The CF serves as a foundation for the GLLP, a comprehensive program encompassing the nine laboratory leadership competencies. The six GLLP partners are currently developing the GLLP Learning Package based on the CF. The GLLP will allow countries to adapt programs to meet their exact needs and the GLLP Learning Package will include core course materials and guidance for program development, planning, implementation and evaluation in any country or educational institution in the world. The GLLP takes into account adult learning principles and is designed to be complementary to mid-career level individuals.
CF and Development of Other Learning Programs
Ideally, when developing learning and training programs using the CF, the nine competencies will be taken in their entirety with activity areas in each competency reinforcing other competencies and providing a holistic approach to leadership development. Graduates of a laboratory leadership program designed around the CF should be required to complete and/or demonstrate proficiency in all competencies. However, each competency is designed to allow complementary learning opportunities for individual and specific competency development as needed. Competency-based program development allows separation of course materials into discrete units to address individual or group needs.
The CF and upcoming implementation of the GLLP provide an innovative One Health approach to the development of laboratory leaders with the knowledge, skills and abilities to build bridges, enhance communication, foster collaboration and develop an understanding of existing synergies between the human, animal, environmental and other relevant health sectors. The CF represents the first global consensus on laboratory leadership competencies and provides structure for the development of leaders of the laboratory system by addressing gaps in current laboratory leadership learning programs. Fostering and mentoring laboratory leaders who understand the need for collaboration between all sectors of health laboratories will allow national health laboratory systems to grow and flourish through communication and coordination of activities. In a world where health events are becoming increasingly complex and can rarely be managed by a single sector alone, this CF was developed to enable leaders to set up multidisciplinary teams to respond to such health events as well as to promote a multidisciplinary vision for the management of laboratories and laboratory systems.
The authors are listed in alphabetical order on behalf of GLLP partners (APHL, CDC, ECDC, FAO, OIE, and WHO). All authors contributed to the conceptualization of this paper. AJ and PG led the competency framework conceptualization and development. AA and JI drafted the initial manuscript. EC, MH, BM, and BW contributed to the idea and manuscript framework, technical editing, and revisions.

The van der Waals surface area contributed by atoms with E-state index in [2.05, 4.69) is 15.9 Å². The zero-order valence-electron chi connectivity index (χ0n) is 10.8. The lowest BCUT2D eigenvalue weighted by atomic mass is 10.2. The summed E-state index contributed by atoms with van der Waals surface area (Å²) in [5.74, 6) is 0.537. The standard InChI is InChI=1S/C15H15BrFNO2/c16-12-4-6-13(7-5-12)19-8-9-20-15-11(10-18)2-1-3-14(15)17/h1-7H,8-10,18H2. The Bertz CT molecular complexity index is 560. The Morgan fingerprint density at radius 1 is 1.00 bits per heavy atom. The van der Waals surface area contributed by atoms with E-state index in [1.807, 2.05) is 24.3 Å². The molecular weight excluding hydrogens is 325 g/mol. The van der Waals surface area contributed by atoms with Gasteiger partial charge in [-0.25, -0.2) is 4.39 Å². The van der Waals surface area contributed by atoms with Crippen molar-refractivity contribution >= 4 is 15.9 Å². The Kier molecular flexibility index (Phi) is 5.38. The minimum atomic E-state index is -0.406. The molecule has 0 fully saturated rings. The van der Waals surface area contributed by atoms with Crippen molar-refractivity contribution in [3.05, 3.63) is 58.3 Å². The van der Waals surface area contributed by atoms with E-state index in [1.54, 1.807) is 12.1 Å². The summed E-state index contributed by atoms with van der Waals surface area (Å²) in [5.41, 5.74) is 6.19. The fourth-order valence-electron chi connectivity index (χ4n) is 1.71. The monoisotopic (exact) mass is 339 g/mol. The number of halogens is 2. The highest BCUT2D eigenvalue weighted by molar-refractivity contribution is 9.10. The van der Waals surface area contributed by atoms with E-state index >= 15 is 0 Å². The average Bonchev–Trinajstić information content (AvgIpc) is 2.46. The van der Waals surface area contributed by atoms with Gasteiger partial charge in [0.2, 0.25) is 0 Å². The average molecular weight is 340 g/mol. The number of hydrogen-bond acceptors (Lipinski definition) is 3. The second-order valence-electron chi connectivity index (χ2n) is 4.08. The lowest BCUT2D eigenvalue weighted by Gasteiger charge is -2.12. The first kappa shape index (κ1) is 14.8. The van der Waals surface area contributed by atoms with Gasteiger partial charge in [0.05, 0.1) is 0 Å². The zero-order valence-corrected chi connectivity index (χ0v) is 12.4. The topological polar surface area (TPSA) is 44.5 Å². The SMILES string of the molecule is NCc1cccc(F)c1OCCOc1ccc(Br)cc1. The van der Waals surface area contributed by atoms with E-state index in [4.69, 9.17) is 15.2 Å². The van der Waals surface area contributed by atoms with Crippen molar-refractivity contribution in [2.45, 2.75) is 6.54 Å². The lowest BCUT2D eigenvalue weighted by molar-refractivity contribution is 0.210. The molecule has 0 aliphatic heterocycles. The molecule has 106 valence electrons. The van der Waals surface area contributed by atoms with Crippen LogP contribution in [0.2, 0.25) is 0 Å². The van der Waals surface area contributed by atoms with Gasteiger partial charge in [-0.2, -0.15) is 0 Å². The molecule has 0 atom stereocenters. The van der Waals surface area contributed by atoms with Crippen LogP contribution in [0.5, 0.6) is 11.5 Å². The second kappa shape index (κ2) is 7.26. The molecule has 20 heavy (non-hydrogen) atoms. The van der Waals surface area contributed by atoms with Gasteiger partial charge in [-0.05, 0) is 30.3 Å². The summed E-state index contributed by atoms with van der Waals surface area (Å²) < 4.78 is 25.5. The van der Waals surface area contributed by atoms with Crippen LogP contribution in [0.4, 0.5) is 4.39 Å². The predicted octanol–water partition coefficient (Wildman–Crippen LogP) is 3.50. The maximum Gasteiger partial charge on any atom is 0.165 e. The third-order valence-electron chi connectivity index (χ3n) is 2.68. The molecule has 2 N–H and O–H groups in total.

The authors alone are responsible for the views expressed in this article, which do not necessarily represent the views, decisions or policies of the institutions with which they are affiliated.
Conflict of Interest Statement
The authors declare that the research was conducted in the absence of any commercial or financial relationships that could be construed as a potential conflict of interest.
The authors would like to thank the following individuals for technical editing, revision, and final manuscript approval: Sébastien Cognat, World Health Organization, Lyon, France; Virginie Dolmazon, World Health Organization, Lyon, France; Jennifer Lasley, World Organisation for Animal Health, Paris, France; Beatrice Mouillé, Food and Agriculture Organization of the United Nations, Rome, Italy; Leonard Peruski, Centers for Disease Control and Prevention, Atlanta, USA; Mark Rayfield, Centers for Disease Control and Prevention, Atlanta, USA; Marc Struelens, European Centre for Disease Prevention and Control, Stockholm, Sweden; Carmen Varela Santos, European Centre for Disease Prevention and Control, Stockholm, Sweden; Lidewij Wiersma, Food and Agriculture Organization of the United Nations, Rome, Italy. The partners would like to thank the following individuals for their review of this manuscript: Amanda Balish, Centers for Disease Control and Prevention, Atlanta, USA; Scott Becker, Association of Public Health Laboratories, Silver Spring, USA; Eric Blank, Association of Public Health Laboratories, Silver Spring, USA; Mike Catchpole, European Centre for Disease Prevention and Control, Stockholm, Sweden; Cristian DeBattisti, Food and Agriculture Organization of the United Nations, Rome, Italy; Karl Ekdahl, European Centre for Disease Prevention and Control, Stockholm, Sweden; Shannon Emery, Association of Public Health Laboratories, Silver Spring, USA; Frank Konings, World Health Organization Regional Office for the Eastern Mediterranean, Cairo, Egypt; Lucy Maryogo Robinson, Association of Public Health Laboratories, Silver Spring, USA; Matthew Stone, World Organisation for Animal Health, Paris, France.
1. Brown CS, Zwetyenga J, Berdieva M, Volkova T, Cojocaru R, Costic N, et al. New policy-formulation methodology paves the way for sustainable laboratory systems in Europe. Publ Health Panorama. (2015) 1:41–7. Available online at: http://www.euro.who.int/__data/assets/pdf_file/0010/280990/New-policy-formulation-methodology-paves-the-way-Eng.pdf?ua=1 (accessed July 10, 2019).